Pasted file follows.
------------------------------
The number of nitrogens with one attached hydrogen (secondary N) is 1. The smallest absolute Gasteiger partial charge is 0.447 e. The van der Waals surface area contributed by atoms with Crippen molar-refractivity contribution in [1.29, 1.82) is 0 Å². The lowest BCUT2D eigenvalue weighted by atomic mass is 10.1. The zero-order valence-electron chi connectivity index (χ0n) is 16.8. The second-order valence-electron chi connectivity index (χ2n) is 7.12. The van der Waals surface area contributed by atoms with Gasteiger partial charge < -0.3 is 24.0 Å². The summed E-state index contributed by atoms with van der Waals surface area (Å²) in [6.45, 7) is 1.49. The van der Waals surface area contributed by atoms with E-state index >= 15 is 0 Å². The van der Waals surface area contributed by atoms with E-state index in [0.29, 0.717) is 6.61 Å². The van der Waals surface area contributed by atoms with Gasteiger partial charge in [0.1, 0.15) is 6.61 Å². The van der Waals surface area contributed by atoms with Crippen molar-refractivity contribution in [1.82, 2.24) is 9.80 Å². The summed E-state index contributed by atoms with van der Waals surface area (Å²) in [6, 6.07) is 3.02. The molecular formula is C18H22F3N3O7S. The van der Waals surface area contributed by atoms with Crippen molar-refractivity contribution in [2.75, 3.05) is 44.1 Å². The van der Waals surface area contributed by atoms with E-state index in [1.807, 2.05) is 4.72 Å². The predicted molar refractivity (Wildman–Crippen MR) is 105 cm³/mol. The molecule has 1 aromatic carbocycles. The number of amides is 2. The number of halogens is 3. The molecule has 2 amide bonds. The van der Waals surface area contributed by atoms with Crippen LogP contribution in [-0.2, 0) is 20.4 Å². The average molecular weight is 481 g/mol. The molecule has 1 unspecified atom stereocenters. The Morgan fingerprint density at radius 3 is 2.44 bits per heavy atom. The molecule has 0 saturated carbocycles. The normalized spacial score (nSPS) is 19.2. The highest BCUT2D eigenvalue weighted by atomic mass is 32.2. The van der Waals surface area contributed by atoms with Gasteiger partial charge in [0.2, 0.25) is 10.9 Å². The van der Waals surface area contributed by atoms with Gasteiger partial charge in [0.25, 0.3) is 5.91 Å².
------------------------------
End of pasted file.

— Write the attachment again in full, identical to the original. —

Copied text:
The number of nitrogens with one attached hydrogen (secondary N) is 1. The smallest absolute Gasteiger partial charge is 0.447 e. The van der Waals surface area contributed by atoms with Crippen molar-refractivity contribution in [1.29, 1.82) is 0 Å². The lowest BCUT2D eigenvalue weighted by atomic mass is 10.1. The zero-order valence-electron chi connectivity index (χ0n) is 16.8. The second-order valence-electron chi connectivity index (χ2n) is 7.12. The van der Waals surface area contributed by atoms with Gasteiger partial charge < -0.3 is 24.0 Å². The summed E-state index contributed by atoms with van der Waals surface area (Å²) in [6.45, 7) is 1.49. The van der Waals surface area contributed by atoms with E-state index >= 15 is 0 Å². The van der Waals surface area contributed by atoms with E-state index in [0.29, 0.717) is 6.61 Å². The van der Waals surface area contributed by atoms with Gasteiger partial charge in [0.1, 0.15) is 6.61 Å². The van der Waals surface area contributed by atoms with Crippen molar-refractivity contribution in [1.82, 2.24) is 9.80 Å². The summed E-state index contributed by atoms with van der Waals surface area (Å²) in [6, 6.07) is 3.02. The molecular formula is C18H22F3N3O7S. The van der Waals surface area contributed by atoms with Crippen molar-refractivity contribution in [2.75, 3.05) is 44.1 Å². The van der Waals surface area contributed by atoms with E-state index in [1.807, 2.05) is 4.72 Å². The predicted molar refractivity (Wildman–Crippen MR) is 105 cm³/mol. The molecule has 1 aromatic carbocycles. The number of amides is 2. The number of halogens is 3. The molecule has 2 amide bonds. The van der Waals surface area contributed by atoms with Crippen LogP contribution in [-0.2, 0) is 20.4 Å². The average molecular weight is 481 g/mol. The molecule has 1 unspecified atom stereocenters. The Morgan fingerprint density at radius 3 is 2.44 bits per heavy atom. The molecule has 0 saturated carbocycles. The normalized spacial score (nSPS) is 19.2. The highest BCUT2D eigenvalue weighted by atomic mass is 32.2. The van der Waals surface area contributed by atoms with Gasteiger partial charge in [0.2, 0.25) is 10.9 Å². The van der Waals surface area contributed by atoms with Gasteiger partial charge in [0.25, 0.3) is 5.91 Å².